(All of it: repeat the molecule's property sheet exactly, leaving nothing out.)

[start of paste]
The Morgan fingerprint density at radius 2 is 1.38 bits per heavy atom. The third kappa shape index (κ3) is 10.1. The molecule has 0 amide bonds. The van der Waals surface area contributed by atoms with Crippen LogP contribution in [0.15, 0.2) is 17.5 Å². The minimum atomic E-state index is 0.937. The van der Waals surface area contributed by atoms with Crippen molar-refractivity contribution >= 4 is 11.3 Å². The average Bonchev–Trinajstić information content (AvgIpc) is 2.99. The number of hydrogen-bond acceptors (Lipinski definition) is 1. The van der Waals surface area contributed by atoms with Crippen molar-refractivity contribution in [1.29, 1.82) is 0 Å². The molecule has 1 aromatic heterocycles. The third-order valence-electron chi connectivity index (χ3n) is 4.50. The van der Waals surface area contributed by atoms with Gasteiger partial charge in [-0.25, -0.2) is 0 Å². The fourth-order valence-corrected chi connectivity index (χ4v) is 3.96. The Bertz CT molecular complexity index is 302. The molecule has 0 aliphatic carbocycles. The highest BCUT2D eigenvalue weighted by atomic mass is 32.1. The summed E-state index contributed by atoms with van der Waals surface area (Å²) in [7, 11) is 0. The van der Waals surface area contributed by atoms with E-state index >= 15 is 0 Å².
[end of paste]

The Morgan fingerprint density at radius 2 is 1.38 bits per heavy atom. The third kappa shape index (κ3) is 10.1. The molecule has 0 amide bonds. The van der Waals surface area contributed by atoms with Crippen LogP contribution in [0.15, 0.2) is 17.5 Å². The minimum atomic E-state index is 0.937. The van der Waals surface area contributed by atoms with Crippen molar-refractivity contribution >= 4 is 11.3 Å². The average Bonchev–Trinajstić information content (AvgIpc) is 2.99. The number of hydrogen-bond acceptors (Lipinski definition) is 1. The van der Waals surface area contributed by atoms with Crippen molar-refractivity contribution in [1.29, 1.82) is 0 Å². The molecule has 1 aromatic heterocycles. The third-order valence-electron chi connectivity index (χ3n) is 4.50. The van der Waals surface area contributed by atoms with Gasteiger partial charge in [-0.25, -0.2) is 0 Å². The fourth-order valence-corrected chi connectivity index (χ4v) is 3.96. The Bertz CT molecular complexity index is 302. The molecule has 0 aliphatic carbocycles. The highest BCUT2D eigenvalue weighted by atomic mass is 32.1. The summed E-state index contributed by atoms with van der Waals surface area (Å²) in [7, 11) is 0. The van der Waals surface area contributed by atoms with E-state index >= 15 is 0 Å².